The Lakers and Celtics combined for eight titles during the 1980s, but they always had each other to ensure that there was some suspense throughout the year and the playoffs.  Usually, the Rockets, 76ers, or Pistons kept things interesting as well.  Out of those eight championships, all of the Finals’ went at least six games.  The “Heatles” dynasty of the 2010s never materialized.  Each time a LeBron James team has won a title, they needed to win a game 7 at some point to do so: 2012 vs the Celtics, 2013 vs the Spurs, and 2016 vs the Warriors.  Besides the 1996 Bulls, the 2001 Lakers are the only other team that was truly untouchable by the rest of the league.

As good as Isaiah Thomas and the Celtics were this season, no one considered them serious contenders for a 2017 NBA Championship

Last year, the moment Kevin Durant signed with the Warriors, objective observers knew it was much more probable than not that the Finals would end with the Warriors beating the Cavs, most likely in 5 games.  During the season, there were other compelling stories. Russell Westbrook’s quest to average a triple double, the 5’9” Isiah Thomas leading the Celtics to the one seed in the east, and the development of budding superstars such as Giannis Antetokounmpo, Karl-Anthony Towns, and Nikola Jokic.

But the inevitable Finals match-up loomed over these stories.  They were interesting, but they ultimately didn’t matter when in the back of my mind, I knew that these teams and players had no chance of making real noise in the playoffs.  This is a problem.  Maybe the NBA feels differently, as the ratings for these Finals were sky high.  But with Warriors vs Cavs Part III in the books, with no end in sight, people will start to tune out from the regular season and the early rounds of the playoffs.  No matter how many people watch the finals, this isn’t a good model for the NBA.  The salary cap is supposed to promote competitive balance, but obviously the current system doesn’t work.  The good news is that there is a simple solution to prevent these type of super teams from forming: increase the maximum contract.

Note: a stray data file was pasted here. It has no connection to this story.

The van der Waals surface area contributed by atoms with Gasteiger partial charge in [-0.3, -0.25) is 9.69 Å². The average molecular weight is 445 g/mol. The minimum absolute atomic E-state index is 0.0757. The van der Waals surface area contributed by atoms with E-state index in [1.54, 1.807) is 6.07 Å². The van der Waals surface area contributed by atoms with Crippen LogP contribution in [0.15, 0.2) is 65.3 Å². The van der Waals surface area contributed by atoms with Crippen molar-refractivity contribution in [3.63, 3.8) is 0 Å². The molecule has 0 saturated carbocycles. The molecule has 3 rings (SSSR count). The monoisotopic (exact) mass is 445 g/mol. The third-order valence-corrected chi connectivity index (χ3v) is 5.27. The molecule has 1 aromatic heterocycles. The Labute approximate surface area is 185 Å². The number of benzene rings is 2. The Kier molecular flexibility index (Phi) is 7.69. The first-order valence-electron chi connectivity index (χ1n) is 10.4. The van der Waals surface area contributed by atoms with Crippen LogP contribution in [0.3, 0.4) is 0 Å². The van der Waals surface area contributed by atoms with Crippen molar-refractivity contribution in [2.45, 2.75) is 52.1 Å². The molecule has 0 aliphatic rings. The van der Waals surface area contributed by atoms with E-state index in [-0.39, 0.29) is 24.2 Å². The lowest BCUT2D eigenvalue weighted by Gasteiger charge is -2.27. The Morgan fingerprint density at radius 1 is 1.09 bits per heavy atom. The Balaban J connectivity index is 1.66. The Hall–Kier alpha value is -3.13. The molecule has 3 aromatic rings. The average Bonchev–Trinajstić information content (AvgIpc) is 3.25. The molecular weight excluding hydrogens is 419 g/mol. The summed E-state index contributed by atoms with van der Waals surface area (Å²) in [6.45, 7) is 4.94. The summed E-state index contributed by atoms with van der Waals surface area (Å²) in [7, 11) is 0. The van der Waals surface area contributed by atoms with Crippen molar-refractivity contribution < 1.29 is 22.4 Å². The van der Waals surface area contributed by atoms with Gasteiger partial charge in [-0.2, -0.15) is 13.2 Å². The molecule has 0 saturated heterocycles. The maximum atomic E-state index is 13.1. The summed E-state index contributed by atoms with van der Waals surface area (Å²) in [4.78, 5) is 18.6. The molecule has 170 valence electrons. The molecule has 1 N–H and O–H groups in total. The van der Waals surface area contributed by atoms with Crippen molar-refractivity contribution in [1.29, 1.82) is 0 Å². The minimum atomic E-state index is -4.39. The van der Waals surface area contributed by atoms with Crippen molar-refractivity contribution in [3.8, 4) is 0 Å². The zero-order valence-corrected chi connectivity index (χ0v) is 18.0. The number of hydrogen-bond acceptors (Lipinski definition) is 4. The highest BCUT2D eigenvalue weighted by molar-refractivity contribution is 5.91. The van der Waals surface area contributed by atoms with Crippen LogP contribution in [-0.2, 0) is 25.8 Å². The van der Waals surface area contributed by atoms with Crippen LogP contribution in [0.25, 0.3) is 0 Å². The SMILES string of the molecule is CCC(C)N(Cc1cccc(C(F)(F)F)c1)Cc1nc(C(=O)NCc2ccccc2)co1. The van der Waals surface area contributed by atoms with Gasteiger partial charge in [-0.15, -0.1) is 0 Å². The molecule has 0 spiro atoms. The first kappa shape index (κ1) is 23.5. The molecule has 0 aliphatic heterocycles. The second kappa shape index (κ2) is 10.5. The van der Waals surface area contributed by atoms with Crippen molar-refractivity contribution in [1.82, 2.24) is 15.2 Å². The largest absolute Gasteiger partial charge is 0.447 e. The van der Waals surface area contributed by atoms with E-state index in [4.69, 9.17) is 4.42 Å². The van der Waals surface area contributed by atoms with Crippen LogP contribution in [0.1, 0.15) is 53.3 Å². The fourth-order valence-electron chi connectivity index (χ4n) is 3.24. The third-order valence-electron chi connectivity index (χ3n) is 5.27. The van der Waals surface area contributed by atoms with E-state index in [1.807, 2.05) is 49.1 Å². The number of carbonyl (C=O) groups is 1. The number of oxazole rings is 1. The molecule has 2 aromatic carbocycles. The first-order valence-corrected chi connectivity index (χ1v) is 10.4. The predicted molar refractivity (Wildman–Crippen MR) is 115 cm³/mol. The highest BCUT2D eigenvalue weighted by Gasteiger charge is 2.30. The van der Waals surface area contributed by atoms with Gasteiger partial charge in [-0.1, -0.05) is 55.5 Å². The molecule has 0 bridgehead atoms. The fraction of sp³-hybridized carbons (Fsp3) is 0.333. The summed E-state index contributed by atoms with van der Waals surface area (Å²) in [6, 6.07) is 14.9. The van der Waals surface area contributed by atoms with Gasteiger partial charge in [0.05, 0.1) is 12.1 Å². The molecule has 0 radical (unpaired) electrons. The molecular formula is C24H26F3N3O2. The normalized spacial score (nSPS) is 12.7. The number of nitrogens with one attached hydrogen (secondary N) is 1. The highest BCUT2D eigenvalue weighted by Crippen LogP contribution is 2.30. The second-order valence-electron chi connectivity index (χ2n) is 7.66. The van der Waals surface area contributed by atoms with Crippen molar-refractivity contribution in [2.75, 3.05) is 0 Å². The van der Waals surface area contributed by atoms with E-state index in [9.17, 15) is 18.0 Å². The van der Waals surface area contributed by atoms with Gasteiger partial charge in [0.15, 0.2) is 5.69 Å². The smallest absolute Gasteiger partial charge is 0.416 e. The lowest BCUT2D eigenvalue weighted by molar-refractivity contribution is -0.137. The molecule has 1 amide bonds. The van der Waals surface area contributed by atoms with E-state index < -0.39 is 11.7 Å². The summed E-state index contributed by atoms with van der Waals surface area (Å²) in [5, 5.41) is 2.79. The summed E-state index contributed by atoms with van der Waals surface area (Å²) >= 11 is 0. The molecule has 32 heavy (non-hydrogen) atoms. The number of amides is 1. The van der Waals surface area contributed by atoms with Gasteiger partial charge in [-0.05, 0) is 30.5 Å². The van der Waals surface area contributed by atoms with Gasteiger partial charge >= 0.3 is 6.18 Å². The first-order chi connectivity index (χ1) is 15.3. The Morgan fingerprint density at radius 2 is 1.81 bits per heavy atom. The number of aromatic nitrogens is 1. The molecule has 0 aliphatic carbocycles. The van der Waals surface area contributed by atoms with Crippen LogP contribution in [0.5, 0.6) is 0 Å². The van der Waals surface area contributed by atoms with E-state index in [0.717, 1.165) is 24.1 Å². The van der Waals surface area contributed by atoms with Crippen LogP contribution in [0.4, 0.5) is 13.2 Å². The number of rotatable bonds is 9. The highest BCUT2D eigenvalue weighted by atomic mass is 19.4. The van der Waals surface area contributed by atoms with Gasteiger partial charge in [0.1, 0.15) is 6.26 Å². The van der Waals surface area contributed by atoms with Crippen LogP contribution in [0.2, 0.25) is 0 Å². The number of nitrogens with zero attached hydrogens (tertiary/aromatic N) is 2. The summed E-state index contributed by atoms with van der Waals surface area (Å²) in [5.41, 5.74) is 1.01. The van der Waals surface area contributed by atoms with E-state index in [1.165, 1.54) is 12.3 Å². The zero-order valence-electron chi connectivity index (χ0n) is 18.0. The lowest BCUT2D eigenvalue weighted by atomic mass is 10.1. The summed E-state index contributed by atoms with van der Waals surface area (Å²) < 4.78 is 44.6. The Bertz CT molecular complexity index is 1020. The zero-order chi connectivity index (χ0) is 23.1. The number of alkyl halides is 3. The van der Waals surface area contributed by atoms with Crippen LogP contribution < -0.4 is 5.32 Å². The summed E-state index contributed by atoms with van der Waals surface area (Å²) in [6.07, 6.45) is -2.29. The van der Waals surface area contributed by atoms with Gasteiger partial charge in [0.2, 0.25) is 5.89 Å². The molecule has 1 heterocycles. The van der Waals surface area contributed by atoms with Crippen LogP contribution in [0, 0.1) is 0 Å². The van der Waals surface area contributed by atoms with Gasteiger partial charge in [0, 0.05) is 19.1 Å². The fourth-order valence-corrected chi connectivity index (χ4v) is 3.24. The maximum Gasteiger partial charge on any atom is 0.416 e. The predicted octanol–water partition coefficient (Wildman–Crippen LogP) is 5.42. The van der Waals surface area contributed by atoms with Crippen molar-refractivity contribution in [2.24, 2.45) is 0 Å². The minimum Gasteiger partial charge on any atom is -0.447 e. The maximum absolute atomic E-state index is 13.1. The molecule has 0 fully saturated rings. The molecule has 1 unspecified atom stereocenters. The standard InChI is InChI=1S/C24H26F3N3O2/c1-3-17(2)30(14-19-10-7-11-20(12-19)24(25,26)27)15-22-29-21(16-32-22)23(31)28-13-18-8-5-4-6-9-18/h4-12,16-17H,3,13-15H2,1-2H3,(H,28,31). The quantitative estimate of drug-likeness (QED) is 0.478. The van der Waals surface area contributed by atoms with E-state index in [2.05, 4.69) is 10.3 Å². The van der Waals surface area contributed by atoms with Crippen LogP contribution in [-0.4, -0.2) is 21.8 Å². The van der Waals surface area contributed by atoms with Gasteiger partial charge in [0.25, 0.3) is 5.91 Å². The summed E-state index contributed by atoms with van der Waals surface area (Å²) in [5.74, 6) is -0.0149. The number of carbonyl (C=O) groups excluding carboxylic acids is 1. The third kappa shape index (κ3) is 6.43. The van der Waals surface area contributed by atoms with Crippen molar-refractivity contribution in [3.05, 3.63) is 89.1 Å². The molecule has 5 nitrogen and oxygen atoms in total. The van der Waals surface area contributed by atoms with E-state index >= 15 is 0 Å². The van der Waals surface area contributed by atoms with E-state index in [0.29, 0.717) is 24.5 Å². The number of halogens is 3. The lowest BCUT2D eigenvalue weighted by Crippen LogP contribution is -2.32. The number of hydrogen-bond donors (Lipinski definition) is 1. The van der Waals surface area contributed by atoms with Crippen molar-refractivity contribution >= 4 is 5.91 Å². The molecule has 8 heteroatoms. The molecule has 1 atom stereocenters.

Many say that the only reason the Warriors had the cap space to sign Durant is because Steph Curry was on the books for just $12 million.  This is partially true, but the real culprit, if you agree that super teams are bad for the NBA, is the maximum salary.  Coming off of his 9th year in the league, Durant was only able to make up to 30% of the salary cap, or approximately $28 million.  In order to afford that, the Warriors had to trade Andrew Bogut.  But if Durant was able to make anything close to what he is actually worth – in the $55 million ballpark with a salary cap of $94 million – the Warriors would never have had a chance to sign him.

Take a look at the other two All-Stars on Golden State.  When Klay Thompson and Draymond Green were eligible for extensions, they were only eligible to make 25% of the salary cap.  Thompson is locked up through 2019 on a team friendly contract averaging about $17 million per year, while Green is on a practically identical contract through 2020.  It doesn’t take a mathematician to figure out that with maximum salaries at 25, 30, and 35 percent of the cap, teams will continue to be able to afford 3 or 4 stars.

The max contract also makes it easier for stars to accept even less than their max.  Assume LeBron would be worth about $70 million if there was no max contract.  It would be extremely difficult for him to take, say, $35 million so that his team could sign other stars.  It’s much easier to take a few less million when his contract is artificially capped around $30 million than it would be to leave tens of millions on the table.

The salary cap is supposed to promote competitive balance, but the max contract actively detracts from this attempt at parity.  The Players Association is very much in favor of the max contract, as it creates a much higher median salary.  But if the NBA is serious about having more teams in the championship mix, they need to look at either eliminating or increasing the max salary.